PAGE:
Planned investment for adult participation in further education and skills will increase to £3.3 billion in 2009-10. The Government investment strategy underpinning this investment includes specific measures designed to help people who have been made redundant to retrain. This includes: providing more flexibility for colleges and providers in the use of funding for courses below level 2 (equivalent of five good GCSEs) to enable them to respond to demand from learners looking to get back into employment; and exploring ways to reward colleges and providers who deliver sustainable employment outcomes for learners.
As announced in the pre-Budget report in November 2008, £158 million of European Social Funds will be available over the next three years, £79 million of which will be matched with LSC funding. This will help support people currently facing redundancy and those looking for work to retrain and develop their skills so they can quickly move back into sustainable employment. Details of the package of support will be announced shortly.
Mrs. Moon: To ask the Minister for Women and Equality how much was spent by the Government Equalities Office on furniture made by (a) British firms, (b) Remploy and (c) overseas firms since it was established. 
Maria Eagle: The Government Equalities Office has not made any purchases of furniture.
Bob Spink: To ask the Minister for Women and Equality if she will make it her policy to ensure that those temporary and permanent employees at the same grade in the Governments Equalities Office who are paid at an hourly rate are paid at the same rate. 
Maria Eagle: The Government Equalities Office has already adopted this policy and employs some temporary staff on fixed term contracts (typically between three and six months) at the same rate of pay as permanent employees in the same grade.
Other temporary staff are employed from agencies for shorter periods. In these cases the GEO negotiates a rate for the job dependent upon the knowledge and experience available.
Lynne Jones: To ask the Minister for Women and Equality if she will place in the Library a copy of the Governments submission to the European Court of Human Rights on rights for same-sex couples in Austria; and if she will make a statement. 
Bridget Prentice: I have been asked to reply.
I have placed in the Library a copy of the submissions made by the United Kingdom in the case of Schalk and Kopf v. Austria.
The main purpose of the UK intervention in this case is to argue that the right to marry under Article 12 of the European Convention on Human Rights does not require marriage to be made available to same-sex couples. This remains the Governments firmly held position.
A further argument in this case relies on Article 14 (the prohibition on discrimination in the protection of the Convention rights) read with Article 8 (the right to respect for private and family life). These provisions have been held not to require states to provide formal legal status for same-sex relationships. The Government chose to introduce civil partnerships for reasons of social justice and equality, instead of being obliged to do so.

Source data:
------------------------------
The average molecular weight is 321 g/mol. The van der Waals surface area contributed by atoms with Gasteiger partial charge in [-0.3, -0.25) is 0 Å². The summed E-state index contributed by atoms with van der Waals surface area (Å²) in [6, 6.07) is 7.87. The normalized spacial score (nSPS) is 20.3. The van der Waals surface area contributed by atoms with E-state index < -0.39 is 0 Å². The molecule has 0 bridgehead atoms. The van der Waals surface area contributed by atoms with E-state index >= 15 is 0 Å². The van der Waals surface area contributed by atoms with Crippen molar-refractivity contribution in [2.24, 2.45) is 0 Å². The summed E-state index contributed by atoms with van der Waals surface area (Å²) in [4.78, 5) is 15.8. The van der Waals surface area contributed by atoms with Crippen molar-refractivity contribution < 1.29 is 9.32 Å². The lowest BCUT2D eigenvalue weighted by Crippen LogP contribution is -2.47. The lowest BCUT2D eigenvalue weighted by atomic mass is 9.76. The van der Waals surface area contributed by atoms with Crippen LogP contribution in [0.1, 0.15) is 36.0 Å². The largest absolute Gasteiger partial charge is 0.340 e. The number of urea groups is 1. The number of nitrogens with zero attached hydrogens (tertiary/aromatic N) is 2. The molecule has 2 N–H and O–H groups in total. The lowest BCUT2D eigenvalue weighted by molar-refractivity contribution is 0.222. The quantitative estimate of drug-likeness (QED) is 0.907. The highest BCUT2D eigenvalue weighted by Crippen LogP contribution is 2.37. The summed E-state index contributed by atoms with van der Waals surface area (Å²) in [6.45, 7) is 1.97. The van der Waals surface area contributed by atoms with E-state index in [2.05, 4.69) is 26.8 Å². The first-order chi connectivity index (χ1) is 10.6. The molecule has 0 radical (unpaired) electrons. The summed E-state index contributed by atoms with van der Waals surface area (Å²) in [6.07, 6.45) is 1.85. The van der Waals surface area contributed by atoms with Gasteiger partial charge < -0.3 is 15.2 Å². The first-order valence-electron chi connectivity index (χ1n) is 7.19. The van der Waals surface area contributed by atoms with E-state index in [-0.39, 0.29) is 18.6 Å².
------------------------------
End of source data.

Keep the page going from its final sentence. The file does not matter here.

As my noble friend Lord Bach has noted, we have agreed to reconsider the technical aspect of the intervention on the meaning of family life and article 8, and will clarify our position with the Court on that point.
Mr. Ancram: To ask the Minister of State, Department for Business, Enterprise and Regulatory Reform what bonuses were paid by his Department in 2007-08; to which members of staff; and for what purposes. 
Mr. McFadden: The Department for Business, Enterprise and Regulatory Reform awards non-consolidated bonuses in two formats:
1. Special bonuses to recognise performance, in particularly, demanding tasks or situations. Staff in receipt of a special bonus may also receive an annual performance award.
2. Annual performance awards paid to highly successful performers as part of the annual pay award.
Based on the information available, the number of staff receiving these awards, and total amount of bonuses for which this information can be provided is in the following table.
|Special bonus||Performance awards|
|Financial year( 1)||Number of staff receiving||Total value (£)||Number of staff receiving||Total value (£)|
|(1) Financial year running from 1 April to 31 March.|
(2) In 2007-08, the total value of bonuses paid was approximately 1.5 per cent. of the total Departments paybill.
(3) Includes staff who were transferred from DTI to DIUS as part of the June 2007 machinery of government changes as these staff received a DTI/BERR pay award in 2007. Does not include those staff transferred into BERR from Cabinet Office and the Department for Communities and Local Government as part of the June 2007 machinery of government changes as these staff received Cabinet Office and DCLG pay awards respectively in 2007.
The special bonuses and performance awards for non-SCS staff are paid on a non-consolidated, non-pensionable basis and do not increase the Departments paybill costs each year. For the SCS, the Senior Salaries Review Body determines the level of expenditure to cover bonuses.
Rob Marris: To ask the Minister of State, Department for Business, Enterprise and Regulatory Reform what responsibilities the regional development agencies will have under the proposals set out in the Raising Expectations White Paper; and if he will make a statement. 
Mr. Simon: I have been asked to reply.
The White Paper Raising Expectations: enabling the system to deliver, set out proposals to ensure that the needs of learners (young people and adults) and employers are met by a more responsive system. Responsibility for the planning, commissioning and funding for education and training for 16 to 19-year-olds will transfer to local authorities, supported by a new Young Peoples Learning Agency. For adults we propose to build on the demand led approach, including through the creation of a new Skills Funding Agency and strengthened advice and support services for adults and employers.